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Pattern summary

Be aware of the interaction level of the test approach on the Software Under Test (SUT) and its risks (intrusion)
This pattern has been added by Bryan Bakker




This pattern is useful when test automation on the SUT is started, or changed. The level of interaction can still be influenced.


It is important to realize that there are different ways/levels to interact with the SUT. The different levels reflect different implementations, but also different risks on false positives and false negatives. High intrusiveness of the SUT increases the risk of false test results.


When automating test cases it must be chosen in which way to interact with the SUT. This can be done on multiple levels, and this has impact on the intrusiveness of the test cases. Some examples:

  • Automating test cases in the same way as the end user would use the system (via the same interfaces). The SUT is not adapted in this approach. This can be done by testing via hardware interfaces of the SUT (e.g. via USB or TCP/IP interfaces, see also chapter 13 of Experiences of Test Automation). Especially in embedded environments (where software interacts with other disciplines) this is a typical approach. Although this approach can be quite complex and expensive, the intrusion of the test cases on the SUT is (almost) zero, resulting in reliable test results (assuming the test cases have been implemented correctly): the SUT will not behave differently because of the test approach. This level is rarely used for software only applications.
  • User Interface (UI) automation: when performing test automation via the GUI, the environment of the SUT is changed in order to allow this way of testing: a specific tool, or libraries need to run on the SUT (this will affect the timing of the SUT). Although the user is simulated realistically, the level of intrusion is higher than in the previous point, increasing the risk of false positives and false negatives.
  • Test automation is often performed on the API (Application Programming Interface), this way it is quite easy to implement automated test cases. Often dedicated test-interfaces are implemented to support the test automation approach (Design for Testability). Although this way of testing is very powerful and efficient, the level of intrusion is very high: the SUT is changed for testing purposes. Failures may be found, that are unreproducible by end-users. These failures are caused by test approach. Test cases do not necessarily reflect realistic user behavior.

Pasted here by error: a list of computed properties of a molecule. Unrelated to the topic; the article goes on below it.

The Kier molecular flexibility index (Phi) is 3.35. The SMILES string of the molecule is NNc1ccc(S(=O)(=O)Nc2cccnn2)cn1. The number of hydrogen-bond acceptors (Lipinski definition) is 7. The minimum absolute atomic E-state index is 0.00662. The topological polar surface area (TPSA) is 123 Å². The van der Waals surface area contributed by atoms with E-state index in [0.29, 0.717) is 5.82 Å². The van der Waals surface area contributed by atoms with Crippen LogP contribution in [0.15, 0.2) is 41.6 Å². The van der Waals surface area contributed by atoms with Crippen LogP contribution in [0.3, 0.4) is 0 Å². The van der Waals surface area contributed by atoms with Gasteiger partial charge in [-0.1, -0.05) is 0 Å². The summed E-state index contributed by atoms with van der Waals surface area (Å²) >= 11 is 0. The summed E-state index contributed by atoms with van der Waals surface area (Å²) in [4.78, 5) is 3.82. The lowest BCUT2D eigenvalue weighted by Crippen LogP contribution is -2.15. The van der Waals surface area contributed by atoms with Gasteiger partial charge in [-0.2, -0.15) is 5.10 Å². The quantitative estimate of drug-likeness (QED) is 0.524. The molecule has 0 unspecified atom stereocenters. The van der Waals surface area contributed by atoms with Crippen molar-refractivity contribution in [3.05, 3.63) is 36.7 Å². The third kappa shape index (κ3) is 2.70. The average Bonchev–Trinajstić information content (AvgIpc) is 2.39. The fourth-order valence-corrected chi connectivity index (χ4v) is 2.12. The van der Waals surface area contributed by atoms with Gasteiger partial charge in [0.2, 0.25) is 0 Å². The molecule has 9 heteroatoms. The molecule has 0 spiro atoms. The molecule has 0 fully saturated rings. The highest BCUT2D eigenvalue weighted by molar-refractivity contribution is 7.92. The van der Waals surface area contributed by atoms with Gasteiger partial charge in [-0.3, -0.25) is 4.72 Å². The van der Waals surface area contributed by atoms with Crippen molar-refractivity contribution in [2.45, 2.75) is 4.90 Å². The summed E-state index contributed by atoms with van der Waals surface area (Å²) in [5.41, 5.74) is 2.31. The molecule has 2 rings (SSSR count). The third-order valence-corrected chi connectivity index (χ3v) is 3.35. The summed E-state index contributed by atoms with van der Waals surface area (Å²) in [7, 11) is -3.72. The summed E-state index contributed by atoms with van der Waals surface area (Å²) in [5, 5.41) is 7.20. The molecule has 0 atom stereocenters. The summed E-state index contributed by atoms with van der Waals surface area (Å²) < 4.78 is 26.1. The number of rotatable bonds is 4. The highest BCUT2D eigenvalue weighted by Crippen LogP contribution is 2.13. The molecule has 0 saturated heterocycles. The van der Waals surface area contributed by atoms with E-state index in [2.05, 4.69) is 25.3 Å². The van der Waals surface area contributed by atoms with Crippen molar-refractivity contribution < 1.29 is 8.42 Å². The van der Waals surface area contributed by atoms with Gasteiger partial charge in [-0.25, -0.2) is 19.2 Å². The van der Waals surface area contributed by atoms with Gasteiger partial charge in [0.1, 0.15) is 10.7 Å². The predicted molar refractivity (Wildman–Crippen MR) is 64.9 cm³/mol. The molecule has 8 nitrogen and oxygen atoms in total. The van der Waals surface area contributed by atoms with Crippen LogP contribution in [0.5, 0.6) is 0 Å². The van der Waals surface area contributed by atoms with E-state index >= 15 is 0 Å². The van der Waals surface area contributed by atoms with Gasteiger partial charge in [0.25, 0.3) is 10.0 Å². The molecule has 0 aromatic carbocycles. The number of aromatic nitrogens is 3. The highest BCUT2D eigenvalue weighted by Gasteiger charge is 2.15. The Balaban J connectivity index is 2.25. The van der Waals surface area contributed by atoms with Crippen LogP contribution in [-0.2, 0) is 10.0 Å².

Which level of interaction to use should be a conscious choice when test automation starts (any level can be a good choice) considering also the risks of this choice, not only the benefits.

Potential Problems

Different levels of interaction result in different levels of intrusion. See above for examples.

Issues addressed by this pattern



Bryan Bakker says: I have experiences all 3 described examples. All 3 examples in fact worked out fine, but it is important to realize the risks, and accepting the consequences (e.g. numerous false positives/negatives).

Bas Dijkstra says: One example where test automation on API level is a particularly good idea is when the UI of the SUT itself uses the same API to communicate with the back end and (optionally) related systems. In this case, you emulate the API calls that are generated by a user interacting with the system on UI level to perform your automated tests.

What you gain in this case: your test automation scripts are going to be much easier to set up and maintain (no more brittle UI level test automation) and will execute much faster. What you lose: your test cases do not cover the logic that is built into the screens, but properly designed systems usually have a minimum amount of UI logic anyway.

I used this approach when building an automated test suite for applications built on the Cordys (now OpenText) Business Process Management System. It provides a web service API that enables you to execute nearly all relevant actions on your SUT and on the engine itself without the need to use a UI. In fact, the UI is nothing more than a user-friendly way to communicate with this API, so you come very close in end user emulation in this way.

If you have also used this pattern and would like to contribute your experience to the wiki, please go to Feedback to submit your experience or comment.

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